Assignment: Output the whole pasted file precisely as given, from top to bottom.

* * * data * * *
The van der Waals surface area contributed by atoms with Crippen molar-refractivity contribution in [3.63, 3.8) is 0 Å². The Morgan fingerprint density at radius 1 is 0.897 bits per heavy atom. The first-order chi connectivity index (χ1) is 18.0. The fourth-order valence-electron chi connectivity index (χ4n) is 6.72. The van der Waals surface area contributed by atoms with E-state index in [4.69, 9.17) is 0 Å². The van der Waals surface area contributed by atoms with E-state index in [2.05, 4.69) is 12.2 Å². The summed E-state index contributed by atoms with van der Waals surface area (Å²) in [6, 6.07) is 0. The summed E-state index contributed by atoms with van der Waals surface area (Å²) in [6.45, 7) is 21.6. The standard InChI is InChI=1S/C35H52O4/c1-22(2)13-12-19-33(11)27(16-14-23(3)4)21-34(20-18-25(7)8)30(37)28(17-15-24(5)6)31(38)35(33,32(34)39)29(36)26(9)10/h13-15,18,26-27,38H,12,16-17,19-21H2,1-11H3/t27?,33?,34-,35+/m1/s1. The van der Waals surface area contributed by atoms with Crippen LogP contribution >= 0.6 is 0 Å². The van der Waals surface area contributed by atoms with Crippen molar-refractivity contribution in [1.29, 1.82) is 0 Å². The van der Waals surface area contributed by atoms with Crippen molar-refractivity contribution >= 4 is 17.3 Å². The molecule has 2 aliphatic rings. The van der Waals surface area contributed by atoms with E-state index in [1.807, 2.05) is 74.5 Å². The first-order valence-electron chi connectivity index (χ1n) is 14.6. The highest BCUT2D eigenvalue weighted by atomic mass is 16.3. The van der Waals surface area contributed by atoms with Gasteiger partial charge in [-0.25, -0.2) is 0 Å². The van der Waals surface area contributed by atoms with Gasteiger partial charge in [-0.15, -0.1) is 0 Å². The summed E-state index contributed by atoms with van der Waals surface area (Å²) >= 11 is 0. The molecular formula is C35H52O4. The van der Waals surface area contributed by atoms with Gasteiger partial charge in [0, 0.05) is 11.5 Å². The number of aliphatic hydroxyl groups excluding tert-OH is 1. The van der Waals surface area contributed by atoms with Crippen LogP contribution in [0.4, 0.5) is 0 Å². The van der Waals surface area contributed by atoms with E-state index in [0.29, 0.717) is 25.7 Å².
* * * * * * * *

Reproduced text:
The van der Waals surface area contributed by atoms with Crippen molar-refractivity contribution in [3.63, 3.8) is 0 Å². The Morgan fingerprint density at radius 1 is 0.897 bits per heavy atom. The first-order chi connectivity index (χ1) is 18.0. The fourth-order valence-electron chi connectivity index (χ4n) is 6.72. The van der Waals surface area contributed by atoms with E-state index in [4.69, 9.17) is 0 Å². The van der Waals surface area contributed by atoms with E-state index in [2.05, 4.69) is 12.2 Å². The summed E-state index contributed by atoms with van der Waals surface area (Å²) in [6, 6.07) is 0. The summed E-state index contributed by atoms with van der Waals surface area (Å²) in [6.45, 7) is 21.6. The standard InChI is InChI=1S/C35H52O4/c1-22(2)13-12-19-33(11)27(16-14-23(3)4)21-34(20-18-25(7)8)30(37)28(17-15-24(5)6)31(38)35(33,32(34)39)29(36)26(9)10/h13-15,18,26-27,38H,12,16-17,19-21H2,1-11H3/t27?,33?,34-,35+/m1/s1. The van der Waals surface area contributed by atoms with Crippen LogP contribution >= 0.6 is 0 Å². The van der Waals surface area contributed by atoms with Crippen molar-refractivity contribution in [1.29, 1.82) is 0 Å². The van der Waals surface area contributed by atoms with Crippen molar-refractivity contribution >= 4 is 17.3 Å². The molecule has 2 aliphatic rings. The van der Waals surface area contributed by atoms with E-state index in [1.807, 2.05) is 74.5 Å². The first-order valence-electron chi connectivity index (χ1n) is 14.6. The highest BCUT2D eigenvalue weighted by atomic mass is 16.3. The van der Waals surface area contributed by atoms with Gasteiger partial charge in [-0.25, -0.2) is 0 Å². The van der Waals surface area contributed by atoms with Gasteiger partial charge in [-0.15, -0.1) is 0 Å². The summed E-state index contributed by atoms with van der Waals surface area (Å²) >= 11 is 0. The molecular formula is C35H52O4. The van der Waals surface area contributed by atoms with Gasteiger partial charge in [0, 0.05) is 11.5 Å². The number of aliphatic hydroxyl groups excluding tert-OH is 1. The van der Waals surface area contributed by atoms with Crippen LogP contribution in [0.4, 0.5) is 0 Å². The van der Waals surface area contributed by atoms with E-state index in [0.29, 0.717) is 25.7 Å².